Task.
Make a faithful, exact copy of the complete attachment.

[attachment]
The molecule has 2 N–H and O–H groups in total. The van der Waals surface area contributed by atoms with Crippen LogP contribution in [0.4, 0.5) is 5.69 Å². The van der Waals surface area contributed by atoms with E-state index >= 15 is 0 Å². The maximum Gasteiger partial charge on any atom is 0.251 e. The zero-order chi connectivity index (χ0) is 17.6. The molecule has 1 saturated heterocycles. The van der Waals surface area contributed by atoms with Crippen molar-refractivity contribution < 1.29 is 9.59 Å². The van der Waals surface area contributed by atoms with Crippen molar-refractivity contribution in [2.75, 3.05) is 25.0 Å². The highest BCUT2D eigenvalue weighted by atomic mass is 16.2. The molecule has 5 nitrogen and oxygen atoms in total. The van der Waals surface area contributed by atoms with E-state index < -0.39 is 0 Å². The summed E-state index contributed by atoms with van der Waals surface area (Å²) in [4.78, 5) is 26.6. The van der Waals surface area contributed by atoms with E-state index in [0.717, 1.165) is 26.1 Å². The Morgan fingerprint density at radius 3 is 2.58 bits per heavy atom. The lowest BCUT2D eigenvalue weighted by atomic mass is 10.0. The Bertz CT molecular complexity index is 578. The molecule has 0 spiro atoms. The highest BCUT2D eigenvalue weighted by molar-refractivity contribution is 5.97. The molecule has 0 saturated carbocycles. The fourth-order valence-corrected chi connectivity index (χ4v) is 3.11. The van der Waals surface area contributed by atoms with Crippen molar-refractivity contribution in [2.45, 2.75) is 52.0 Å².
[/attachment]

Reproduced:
The molecule has 2 N–H and O–H groups in total. The van der Waals surface area contributed by atoms with Crippen LogP contribution in [0.4, 0.5) is 5.69 Å². The van der Waals surface area contributed by atoms with E-state index >= 15 is 0 Å². The maximum Gasteiger partial charge on any atom is 0.251 e. The zero-order chi connectivity index (χ0) is 17.6. The molecule has 1 saturated heterocycles. The van der Waals surface area contributed by atoms with Crippen molar-refractivity contribution < 1.29 is 9.59 Å². The van der Waals surface area contributed by atoms with Crippen molar-refractivity contribution in [2.75, 3.05) is 25.0 Å². The highest BCUT2D eigenvalue weighted by atomic mass is 16.2. The molecule has 5 nitrogen and oxygen atoms in total. The van der Waals surface area contributed by atoms with E-state index < -0.39 is 0 Å². The summed E-state index contributed by atoms with van der Waals surface area (Å²) in [4.78, 5) is 26.6. The van der Waals surface area contributed by atoms with E-state index in [0.717, 1.165) is 26.1 Å². The Morgan fingerprint density at radius 3 is 2.58 bits per heavy atom. The lowest BCUT2D eigenvalue weighted by atomic mass is 10.0. The Bertz CT molecular complexity index is 578. The molecule has 0 spiro atoms. The highest BCUT2D eigenvalue weighted by molar-refractivity contribution is 5.97. The molecule has 0 saturated carbocycles. The fourth-order valence-corrected chi connectivity index (χ4v) is 3.11. The van der Waals surface area contributed by atoms with Crippen molar-refractivity contribution in [2.45, 2.75) is 52.0 Å².